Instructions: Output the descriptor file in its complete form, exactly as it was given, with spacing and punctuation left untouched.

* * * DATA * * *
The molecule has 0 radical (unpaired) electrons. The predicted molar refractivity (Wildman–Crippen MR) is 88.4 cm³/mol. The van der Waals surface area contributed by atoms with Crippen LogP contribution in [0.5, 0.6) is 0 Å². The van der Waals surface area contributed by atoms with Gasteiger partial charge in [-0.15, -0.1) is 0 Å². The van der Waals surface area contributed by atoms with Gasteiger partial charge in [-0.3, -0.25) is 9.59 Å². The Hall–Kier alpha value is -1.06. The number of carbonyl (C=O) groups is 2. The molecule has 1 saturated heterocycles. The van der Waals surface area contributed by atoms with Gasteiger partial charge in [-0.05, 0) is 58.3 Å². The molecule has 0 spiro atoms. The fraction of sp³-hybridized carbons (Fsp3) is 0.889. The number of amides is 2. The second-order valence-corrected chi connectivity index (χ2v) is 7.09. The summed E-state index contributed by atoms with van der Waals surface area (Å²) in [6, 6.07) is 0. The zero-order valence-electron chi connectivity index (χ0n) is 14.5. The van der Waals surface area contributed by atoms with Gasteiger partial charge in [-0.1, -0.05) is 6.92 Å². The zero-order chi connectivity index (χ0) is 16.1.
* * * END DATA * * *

The molecule has 0 radical (unpaired) electrons. The predicted molar refractivity (Wildman–Crippen MR) is 88.4 cm³/mol. The van der Waals surface area contributed by atoms with Crippen LogP contribution in [0.5, 0.6) is 0 Å². The van der Waals surface area contributed by atoms with Gasteiger partial charge in [-0.15, -0.1) is 0 Å². The van der Waals surface area contributed by atoms with Gasteiger partial charge in [-0.3, -0.25) is 9.59 Å². The Hall–Kier alpha value is -1.06. The number of carbonyl (C=O) groups is 2. The molecule has 1 saturated heterocycles. The van der Waals surface area contributed by atoms with Gasteiger partial charge in [-0.05, 0) is 58.3 Å². The molecule has 0 spiro atoms. The fraction of sp³-hybridized carbons (Fsp3) is 0.889. The number of amides is 2. The second-order valence-corrected chi connectivity index (χ2v) is 7.09. The summed E-state index contributed by atoms with van der Waals surface area (Å²) in [6, 6.07) is 0. The zero-order valence-electron chi connectivity index (χ0n) is 14.5. The van der Waals surface area contributed by atoms with Gasteiger partial charge in [-0.1, -0.05) is 6.92 Å². The zero-order chi connectivity index (χ0) is 16.1.